What is the difference between Visual Studio Code and Visual Studio?
Visual Studio Code is a code editor with support for development operations like debugging, task running, and version control, while Visual Studio is a fully featured IDE (integrated development environment) that can handle more complex workflows.
Is Visual Studio Code free?
Yes, VS Code is free for individual users or for commercial use.
Is VS Code good for beginners?
Yes. VS Code is a great code editor for professionals and beginners that are just starting with software development.
Can I do Python in VS Code?
Can I run VS Code on Windows 7?
No, Visual Studio Code versions starting with 1.71 (August 2022) no longer run on Windows 7. You will need to upgrade to a newer Windows version in order to use VS Code or use other code editors like Sublime Text and Notepad++, which are compatible with Windows 7.
Go beyond syntax highlighting and autocomplete with IntelliSense, which provides smart completions based on variable types, function definitions, and imported modules.
Print statement debugging is a thing of the past
Debug code right from the editor. Launch or attach to your running apps and debug with break points, call stacks, and an interactive console.
Git commands built-in
Working with Git and other SCM providers has never been easier. Review diffs, stage files, and make commits right from the editor. Push and pull from any hosted SCM service.
Extensible and customizable
Want even more features? Install extensions to add new languages, themes, debuggers, and to connect to additional services. Extensions run in separate processes, ensuring they won’t slow down your editor.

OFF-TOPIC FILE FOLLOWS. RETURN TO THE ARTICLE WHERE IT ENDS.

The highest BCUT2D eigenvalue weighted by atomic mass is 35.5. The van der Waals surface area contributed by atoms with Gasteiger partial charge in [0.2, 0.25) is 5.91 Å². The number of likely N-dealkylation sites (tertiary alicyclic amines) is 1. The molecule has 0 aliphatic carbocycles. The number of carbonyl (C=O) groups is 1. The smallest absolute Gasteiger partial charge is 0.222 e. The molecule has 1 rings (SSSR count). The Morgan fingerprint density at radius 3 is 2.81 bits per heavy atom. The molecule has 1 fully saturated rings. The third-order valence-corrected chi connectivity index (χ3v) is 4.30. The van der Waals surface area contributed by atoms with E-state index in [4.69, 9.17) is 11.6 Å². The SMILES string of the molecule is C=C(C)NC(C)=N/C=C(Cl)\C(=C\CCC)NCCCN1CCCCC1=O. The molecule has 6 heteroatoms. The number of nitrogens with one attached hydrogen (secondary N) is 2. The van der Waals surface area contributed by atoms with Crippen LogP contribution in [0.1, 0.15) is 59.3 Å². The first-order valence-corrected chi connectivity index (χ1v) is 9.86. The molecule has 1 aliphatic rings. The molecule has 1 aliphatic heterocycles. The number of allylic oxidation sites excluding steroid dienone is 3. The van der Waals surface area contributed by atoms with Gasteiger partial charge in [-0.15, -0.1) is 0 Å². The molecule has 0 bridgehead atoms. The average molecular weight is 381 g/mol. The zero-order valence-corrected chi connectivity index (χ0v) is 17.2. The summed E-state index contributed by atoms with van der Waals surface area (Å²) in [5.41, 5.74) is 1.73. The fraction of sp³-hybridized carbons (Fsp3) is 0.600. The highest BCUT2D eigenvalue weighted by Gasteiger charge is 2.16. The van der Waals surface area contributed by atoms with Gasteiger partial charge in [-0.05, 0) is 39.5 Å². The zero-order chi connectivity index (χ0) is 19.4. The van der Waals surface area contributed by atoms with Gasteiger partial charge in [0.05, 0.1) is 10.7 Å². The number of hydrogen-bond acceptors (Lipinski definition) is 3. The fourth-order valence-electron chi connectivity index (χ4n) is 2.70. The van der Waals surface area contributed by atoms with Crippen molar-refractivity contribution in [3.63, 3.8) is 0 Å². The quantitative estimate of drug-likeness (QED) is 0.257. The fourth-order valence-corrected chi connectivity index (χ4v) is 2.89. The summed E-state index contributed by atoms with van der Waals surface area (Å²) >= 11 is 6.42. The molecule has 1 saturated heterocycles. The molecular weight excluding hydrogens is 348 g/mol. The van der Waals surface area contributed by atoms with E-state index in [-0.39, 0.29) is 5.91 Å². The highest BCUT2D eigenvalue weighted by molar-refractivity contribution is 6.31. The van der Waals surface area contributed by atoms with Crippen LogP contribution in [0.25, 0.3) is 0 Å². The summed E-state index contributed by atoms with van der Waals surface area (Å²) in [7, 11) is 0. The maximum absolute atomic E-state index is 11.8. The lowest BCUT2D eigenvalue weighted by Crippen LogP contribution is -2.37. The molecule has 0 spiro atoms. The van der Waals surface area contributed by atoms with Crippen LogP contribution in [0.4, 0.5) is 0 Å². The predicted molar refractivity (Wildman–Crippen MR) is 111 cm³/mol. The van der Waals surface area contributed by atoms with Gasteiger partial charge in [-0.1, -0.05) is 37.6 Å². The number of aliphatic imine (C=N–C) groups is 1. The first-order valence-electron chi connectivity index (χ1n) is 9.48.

- The update addresses these issues.
Welcome to the February 2023 release of Visual Studio Code. There are many updates in this version that we hope you’ll like, some of the key highlights include:
- Profiles – Active profile badge, quickly switch profiles via the Command Palette.
- Accessibility improvements – New audio cues, improved terminal screen reader mode.
- Moveable Explorer view – Place the Explorer in the secondary side bar or a panel.
- Notebook kernel MRU list – Find and select recently used notebook kernels.
- Markdown header link suggestions – Easily link to headers in files across your workspace.
- Remote Development usability – New keyboard shortcut, streamlined remote options list.
- New Git/GitHub topics – Articles for beginner and advanced Git source control users.
- Improved Marketplace search – Better results for multi-word queries.
- Jupyter IPyWidgets 8 support – Use the latest IPyWidgets version in your Jupyter notebooks.
- Python pytest IntelliSense – Completions for pytest fixtures and parameterized arguments.